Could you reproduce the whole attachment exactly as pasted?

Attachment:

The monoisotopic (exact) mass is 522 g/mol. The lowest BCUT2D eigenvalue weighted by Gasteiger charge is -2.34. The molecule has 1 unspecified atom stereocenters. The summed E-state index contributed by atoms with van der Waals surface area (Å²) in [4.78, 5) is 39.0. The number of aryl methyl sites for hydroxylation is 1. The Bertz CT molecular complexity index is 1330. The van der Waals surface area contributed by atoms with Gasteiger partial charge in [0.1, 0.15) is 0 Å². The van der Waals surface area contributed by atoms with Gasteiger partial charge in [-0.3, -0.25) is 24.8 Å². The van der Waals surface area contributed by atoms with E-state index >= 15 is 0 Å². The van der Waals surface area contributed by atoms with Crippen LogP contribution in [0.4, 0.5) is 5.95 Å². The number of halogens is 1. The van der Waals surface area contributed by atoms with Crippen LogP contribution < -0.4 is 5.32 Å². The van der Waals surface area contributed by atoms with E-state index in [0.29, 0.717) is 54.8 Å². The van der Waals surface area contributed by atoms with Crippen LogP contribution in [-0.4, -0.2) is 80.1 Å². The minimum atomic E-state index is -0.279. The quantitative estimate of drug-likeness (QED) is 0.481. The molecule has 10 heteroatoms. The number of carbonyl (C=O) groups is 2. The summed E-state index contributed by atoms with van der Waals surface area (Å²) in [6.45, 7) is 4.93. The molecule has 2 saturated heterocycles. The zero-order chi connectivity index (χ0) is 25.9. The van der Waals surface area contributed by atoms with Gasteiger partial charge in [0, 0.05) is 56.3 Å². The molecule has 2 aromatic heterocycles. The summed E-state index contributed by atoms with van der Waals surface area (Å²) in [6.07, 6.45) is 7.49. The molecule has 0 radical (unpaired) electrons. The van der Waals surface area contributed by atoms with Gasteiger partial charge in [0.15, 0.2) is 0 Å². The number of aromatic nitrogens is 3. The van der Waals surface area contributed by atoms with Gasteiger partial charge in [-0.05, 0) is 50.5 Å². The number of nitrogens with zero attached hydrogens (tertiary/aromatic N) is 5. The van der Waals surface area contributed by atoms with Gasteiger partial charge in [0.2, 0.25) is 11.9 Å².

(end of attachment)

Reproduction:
The monoisotopic (exact) mass is 522 g/mol. The lowest BCUT2D eigenvalue weighted by Gasteiger charge is -2.34. The molecule has 1 unspecified atom stereocenters. The summed E-state index contributed by atoms with van der Waals surface area (Å²) in [4.78, 5) is 39.0. The number of aryl methyl sites for hydroxylation is 1. The Bertz CT molecular complexity index is 1330. The van der Waals surface area contributed by atoms with Gasteiger partial charge in [0.1, 0.15) is 0 Å². The van der Waals surface area contributed by atoms with Gasteiger partial charge in [-0.3, -0.25) is 24.8 Å². The van der Waals surface area contributed by atoms with E-state index >= 15 is 0 Å². The van der Waals surface area contributed by atoms with Crippen LogP contribution in [0.4, 0.5) is 5.95 Å². The number of halogens is 1. The van der Waals surface area contributed by atoms with Crippen LogP contribution < -0.4 is 5.32 Å². The van der Waals surface area contributed by atoms with E-state index in [0.29, 0.717) is 54.8 Å². The van der Waals surface area contributed by atoms with Crippen LogP contribution in [-0.4, -0.2) is 80.1 Å². The minimum atomic E-state index is -0.279. The quantitative estimate of drug-likeness (QED) is 0.481. The molecule has 10 heteroatoms. The number of carbonyl (C=O) groups is 2. The summed E-state index contributed by atoms with van der Waals surface area (Å²) in [6.45, 7) is 4.93. The molecule has 2 saturated heterocycles. The zero-order chi connectivity index (χ0) is 25.9. The van der Waals surface area contributed by atoms with Gasteiger partial charge in [0, 0.05) is 56.3 Å². The molecule has 2 aromatic heterocycles. The summed E-state index contributed by atoms with van der Waals surface area (Å²) in [6.07, 6.45) is 7.49. The molecule has 0 radical (unpaired) electrons. The van der Waals surface area contributed by atoms with Gasteiger partial charge in [0.15, 0.2) is 0 Å². The number of aromatic nitrogens is 3. The van der Waals surface area contributed by atoms with Gasteiger partial charge in [-0.05, 0) is 50.5 Å². The number of nitrogens with zero attached hydrogens (tertiary/aromatic N) is 5. The van der Waals surface area contributed by atoms with Gasteiger partial charge in [0.2, 0.25) is 11.9 Å².